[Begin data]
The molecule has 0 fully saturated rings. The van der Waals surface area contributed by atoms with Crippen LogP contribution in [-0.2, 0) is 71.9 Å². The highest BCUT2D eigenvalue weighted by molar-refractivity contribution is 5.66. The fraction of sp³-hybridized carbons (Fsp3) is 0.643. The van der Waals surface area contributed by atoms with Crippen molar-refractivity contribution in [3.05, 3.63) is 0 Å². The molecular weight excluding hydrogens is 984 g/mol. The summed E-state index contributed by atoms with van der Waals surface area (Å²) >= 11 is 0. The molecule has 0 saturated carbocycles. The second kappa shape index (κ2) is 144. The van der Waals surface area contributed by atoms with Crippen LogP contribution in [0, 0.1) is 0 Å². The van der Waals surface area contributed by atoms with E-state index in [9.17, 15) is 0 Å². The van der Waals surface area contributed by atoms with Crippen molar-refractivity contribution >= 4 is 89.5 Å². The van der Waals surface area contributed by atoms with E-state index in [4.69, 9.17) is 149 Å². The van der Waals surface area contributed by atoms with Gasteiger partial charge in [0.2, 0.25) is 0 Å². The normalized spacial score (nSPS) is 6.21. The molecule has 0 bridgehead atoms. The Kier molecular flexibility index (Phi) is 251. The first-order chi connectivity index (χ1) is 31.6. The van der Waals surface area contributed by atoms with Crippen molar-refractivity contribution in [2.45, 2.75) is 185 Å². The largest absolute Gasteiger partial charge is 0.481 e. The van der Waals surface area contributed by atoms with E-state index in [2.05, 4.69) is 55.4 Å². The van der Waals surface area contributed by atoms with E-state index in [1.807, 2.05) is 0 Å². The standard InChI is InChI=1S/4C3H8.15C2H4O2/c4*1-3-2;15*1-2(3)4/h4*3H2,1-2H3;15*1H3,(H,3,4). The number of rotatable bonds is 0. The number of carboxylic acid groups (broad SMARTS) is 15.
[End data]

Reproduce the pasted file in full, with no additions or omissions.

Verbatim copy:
The molecule has 0 fully saturated rings. The van der Waals surface area contributed by atoms with Crippen LogP contribution in [-0.2, 0) is 71.9 Å². The highest BCUT2D eigenvalue weighted by molar-refractivity contribution is 5.66. The fraction of sp³-hybridized carbons (Fsp3) is 0.643. The van der Waals surface area contributed by atoms with Crippen molar-refractivity contribution in [3.05, 3.63) is 0 Å². The molecular weight excluding hydrogens is 984 g/mol. The summed E-state index contributed by atoms with van der Waals surface area (Å²) >= 11 is 0. The molecule has 0 saturated carbocycles. The second kappa shape index (κ2) is 144. The van der Waals surface area contributed by atoms with Crippen LogP contribution in [0, 0.1) is 0 Å². The van der Waals surface area contributed by atoms with E-state index in [9.17, 15) is 0 Å². The van der Waals surface area contributed by atoms with Crippen molar-refractivity contribution >= 4 is 89.5 Å². The van der Waals surface area contributed by atoms with E-state index in [4.69, 9.17) is 149 Å². The van der Waals surface area contributed by atoms with Gasteiger partial charge in [0.2, 0.25) is 0 Å². The normalized spacial score (nSPS) is 6.21. The molecule has 0 bridgehead atoms. The Kier molecular flexibility index (Phi) is 251. The first-order chi connectivity index (χ1) is 31.6. The van der Waals surface area contributed by atoms with Crippen molar-refractivity contribution in [2.45, 2.75) is 185 Å². The largest absolute Gasteiger partial charge is 0.481 e. The van der Waals surface area contributed by atoms with E-state index in [2.05, 4.69) is 55.4 Å². The van der Waals surface area contributed by atoms with E-state index in [1.807, 2.05) is 0 Å². The standard InChI is InChI=1S/4C3H8.15C2H4O2/c4*1-3-2;15*1-2(3)4/h4*3H2,1-2H3;15*1H3,(H,3,4). The number of rotatable bonds is 0. The number of carboxylic acid groups (broad SMARTS) is 15.